Indiana police officer caught on camera allegedly abusing K-9 partner

A police officer from Hammond, Indiana, has been placed on paid administrative leave and has had his K-9 partner removed from his care after a disturbing video surfaced on the Internet last week.

In the cell phone video, which was shot by a concerned Hammond citizen and then uploaded to YouTube last Wednesday, a Hammond Police officer can be seen hitting his K-9 partner with its leash and then using that leash to lift the German Shepherd up off of the ground, where it dangles by its neck. The officer then uses the end of the leash to strike the dog repeatedly on its midsection. The K-9 struggles and swings a bit before the officer releases the dog, and the two walk back to their waiting squad car.

Once released, the video immediately went viral, many members of the Northwest Indiana community demanding justice for what many interpret as cruel and unnecessary abuse of an animal.

Even the mayor of Hammond, Thomas McDermott, Jr., voiced his disapproval of the unnamed officer’s actions.

“Anybody who loves dogs as much as I do is saddened and shocked when you hear or see a dog being abused,” Mayor McDermott said in a statement following the leak of the horrifying video. “When you find out that it happens with an employee of yours, it makes it that much more shocking and disturbing.”

Kristina Montgomery of the Humane Society Calumet Area in Munster, Ind., tells NBC 5 News the officer’s poor treatment of his K-9 could very well have lasting effects.

“It’s certainly not any training I would condone or urge anyone to follow,” Montgomery says. “Lifting a dog like that off the ground can do damage to the training itself, but also to the dog’s physical health.”

Public outcry prompted quick response from the Hammond Police Department, who will continue to investigate the incident further.

“The Hammond Police Department has reviewed a recent YouTube video concerning a Hammond Police K-9 officer. The involved officer has been placed on administrative leave pending a full investigation,” Hammond Police Lieutenant Richard Hoyda tells the Northwest Indiana Times. “At this time, the department has observed behavior by the K-9 handler that appears to be inconsistent with acceptable training guidelines.”

But some dog trainers disagree, including Bob Anderson, trainer with West Palm Beach, Florida’s K9 International LLC. Anderson has worked with the police departments in nearby Griffith and Hobart, Ind., training K-9 officers for 35 years.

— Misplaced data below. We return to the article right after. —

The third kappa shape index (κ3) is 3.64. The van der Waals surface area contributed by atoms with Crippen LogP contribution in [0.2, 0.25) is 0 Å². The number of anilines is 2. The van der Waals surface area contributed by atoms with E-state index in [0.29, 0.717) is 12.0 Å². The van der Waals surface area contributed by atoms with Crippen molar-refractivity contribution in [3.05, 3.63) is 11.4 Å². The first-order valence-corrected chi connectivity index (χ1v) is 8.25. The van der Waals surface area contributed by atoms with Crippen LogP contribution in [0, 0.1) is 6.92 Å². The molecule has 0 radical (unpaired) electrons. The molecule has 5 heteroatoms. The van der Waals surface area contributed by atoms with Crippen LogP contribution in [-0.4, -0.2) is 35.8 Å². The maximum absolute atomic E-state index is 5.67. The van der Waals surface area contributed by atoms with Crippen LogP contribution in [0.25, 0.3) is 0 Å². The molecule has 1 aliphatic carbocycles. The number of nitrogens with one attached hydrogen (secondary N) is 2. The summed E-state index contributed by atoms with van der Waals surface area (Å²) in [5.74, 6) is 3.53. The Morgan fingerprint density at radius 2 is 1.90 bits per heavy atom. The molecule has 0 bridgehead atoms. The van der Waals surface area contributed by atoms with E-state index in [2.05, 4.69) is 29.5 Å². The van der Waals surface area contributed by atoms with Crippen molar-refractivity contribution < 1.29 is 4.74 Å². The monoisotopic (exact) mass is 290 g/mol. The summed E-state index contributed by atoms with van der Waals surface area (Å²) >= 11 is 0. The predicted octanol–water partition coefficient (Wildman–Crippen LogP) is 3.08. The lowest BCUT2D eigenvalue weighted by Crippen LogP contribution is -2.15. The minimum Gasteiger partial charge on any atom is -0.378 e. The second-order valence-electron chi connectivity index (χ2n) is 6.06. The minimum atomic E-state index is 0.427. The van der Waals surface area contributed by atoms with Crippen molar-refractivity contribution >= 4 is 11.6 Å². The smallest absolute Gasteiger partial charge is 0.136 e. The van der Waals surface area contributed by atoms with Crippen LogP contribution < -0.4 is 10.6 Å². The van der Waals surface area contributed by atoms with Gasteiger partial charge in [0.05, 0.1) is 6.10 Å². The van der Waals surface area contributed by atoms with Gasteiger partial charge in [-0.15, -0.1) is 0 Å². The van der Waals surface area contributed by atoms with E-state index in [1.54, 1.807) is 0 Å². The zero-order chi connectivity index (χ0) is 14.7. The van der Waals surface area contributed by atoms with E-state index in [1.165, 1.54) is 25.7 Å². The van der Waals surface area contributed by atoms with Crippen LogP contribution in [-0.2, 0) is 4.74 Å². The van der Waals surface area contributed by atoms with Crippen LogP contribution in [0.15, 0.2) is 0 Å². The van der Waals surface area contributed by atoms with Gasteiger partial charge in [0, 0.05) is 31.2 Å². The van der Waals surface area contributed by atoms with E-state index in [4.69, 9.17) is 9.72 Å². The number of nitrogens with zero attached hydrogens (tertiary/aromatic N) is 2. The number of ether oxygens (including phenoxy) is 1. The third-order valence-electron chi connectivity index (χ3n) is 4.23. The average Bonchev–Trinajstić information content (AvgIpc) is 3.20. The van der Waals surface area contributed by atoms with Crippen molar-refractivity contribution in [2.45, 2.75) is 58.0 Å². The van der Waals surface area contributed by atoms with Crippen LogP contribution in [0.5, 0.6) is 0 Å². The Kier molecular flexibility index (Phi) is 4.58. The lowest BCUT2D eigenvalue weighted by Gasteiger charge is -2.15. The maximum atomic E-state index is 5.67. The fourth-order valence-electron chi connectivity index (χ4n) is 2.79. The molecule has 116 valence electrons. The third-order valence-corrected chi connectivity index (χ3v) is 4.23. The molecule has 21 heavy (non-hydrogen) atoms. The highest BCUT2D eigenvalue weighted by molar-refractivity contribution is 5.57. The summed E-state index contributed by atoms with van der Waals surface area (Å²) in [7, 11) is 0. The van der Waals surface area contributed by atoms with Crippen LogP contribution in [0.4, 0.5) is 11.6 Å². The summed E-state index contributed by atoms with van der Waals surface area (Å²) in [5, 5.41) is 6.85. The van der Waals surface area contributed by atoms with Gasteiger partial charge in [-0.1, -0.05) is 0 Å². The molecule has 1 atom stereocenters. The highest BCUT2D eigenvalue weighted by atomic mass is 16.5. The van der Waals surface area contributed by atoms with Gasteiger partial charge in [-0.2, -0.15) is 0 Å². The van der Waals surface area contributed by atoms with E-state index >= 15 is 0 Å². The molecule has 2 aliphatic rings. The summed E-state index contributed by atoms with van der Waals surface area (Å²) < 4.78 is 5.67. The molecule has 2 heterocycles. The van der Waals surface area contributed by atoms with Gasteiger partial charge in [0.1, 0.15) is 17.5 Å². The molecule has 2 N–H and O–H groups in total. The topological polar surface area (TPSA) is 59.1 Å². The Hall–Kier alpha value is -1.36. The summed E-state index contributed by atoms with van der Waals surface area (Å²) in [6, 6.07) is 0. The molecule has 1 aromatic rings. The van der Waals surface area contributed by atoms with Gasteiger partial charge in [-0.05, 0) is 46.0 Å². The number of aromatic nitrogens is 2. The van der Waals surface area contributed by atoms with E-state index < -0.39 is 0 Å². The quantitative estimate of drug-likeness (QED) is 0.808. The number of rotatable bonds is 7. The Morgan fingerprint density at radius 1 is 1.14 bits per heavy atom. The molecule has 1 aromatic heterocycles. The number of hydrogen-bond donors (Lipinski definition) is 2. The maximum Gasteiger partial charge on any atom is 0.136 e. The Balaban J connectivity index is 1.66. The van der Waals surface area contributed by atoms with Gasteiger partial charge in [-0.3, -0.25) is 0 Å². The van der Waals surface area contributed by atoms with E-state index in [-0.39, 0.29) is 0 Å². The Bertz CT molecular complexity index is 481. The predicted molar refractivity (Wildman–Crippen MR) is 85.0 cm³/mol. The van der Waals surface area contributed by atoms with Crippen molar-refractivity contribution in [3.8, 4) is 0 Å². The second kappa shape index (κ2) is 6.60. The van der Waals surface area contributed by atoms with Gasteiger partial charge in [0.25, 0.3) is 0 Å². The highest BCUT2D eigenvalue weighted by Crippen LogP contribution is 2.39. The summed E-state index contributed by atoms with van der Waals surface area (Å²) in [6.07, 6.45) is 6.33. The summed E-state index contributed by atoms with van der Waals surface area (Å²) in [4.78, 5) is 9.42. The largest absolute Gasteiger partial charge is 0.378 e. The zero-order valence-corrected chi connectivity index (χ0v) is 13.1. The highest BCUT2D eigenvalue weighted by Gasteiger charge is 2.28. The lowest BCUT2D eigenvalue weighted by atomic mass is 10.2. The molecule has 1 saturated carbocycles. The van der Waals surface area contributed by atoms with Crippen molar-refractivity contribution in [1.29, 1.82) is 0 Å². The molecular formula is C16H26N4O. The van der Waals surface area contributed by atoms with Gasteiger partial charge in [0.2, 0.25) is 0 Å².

“It’s all about positive and negative reinforcement with these animals, and you have to train them with physical praise or discipline,” Anderson tells the Post-Tribune. “Some dogs are thick-headed and can take harder correction, while others respond immediately.”

“Discipline is measured around the sensitivity of the dog, but if they don’t feel it and hear it, they don’t get it,” he adds, explaining that if the K-9 doesn’t respond, the department and the town could be held liable for injuries or mistakes caused by the dog.

“The dogs we get from Europe are very high-drive dogs, and verbal correction only has some effect. You have to be able to teach them right from wrong,” Anderson says.

It is that high drive that can make it much harder to control police dogs using typical methods, says K-9 dog trainer and owner of Landheim Training and Boarding Center in Dyer, Ind., Bob Fleming.

“Their drive is so high, control techniques for an average pet wouldn’t necessarily work,” Fleming says.

Fleming calls the hanging technique the Hammond Police Officer used on his dog “a choke-off,” which Fleming says should only be used as a last resort.

“I don’t like to see a trainer use a choke-off too much because over time, it could result in injury,” Fleming explains.

He also says that by lifting the dog off of the ground and striking it roughly, the Hammond officer was not performing the “choke-off” maneuver properly anyway.

Another K-9 trainer, Pat McInerney of Macs K9 in Crete, Illinois, says that if the dog attempting to bite someone, then the way the officer handled it by its leash and collar was appropriate.

“If that dog was trying to bite, biting is a ‘hanging offense,’ and we will choke them out to get them to come to their senses because that shows the animal who’s in control,” McInerney says.

McInerney does not approve of the officer using the leash to hit the K-9, however.

Sources: Post-Tribune, Northwest Indiana Times, NBC 5 News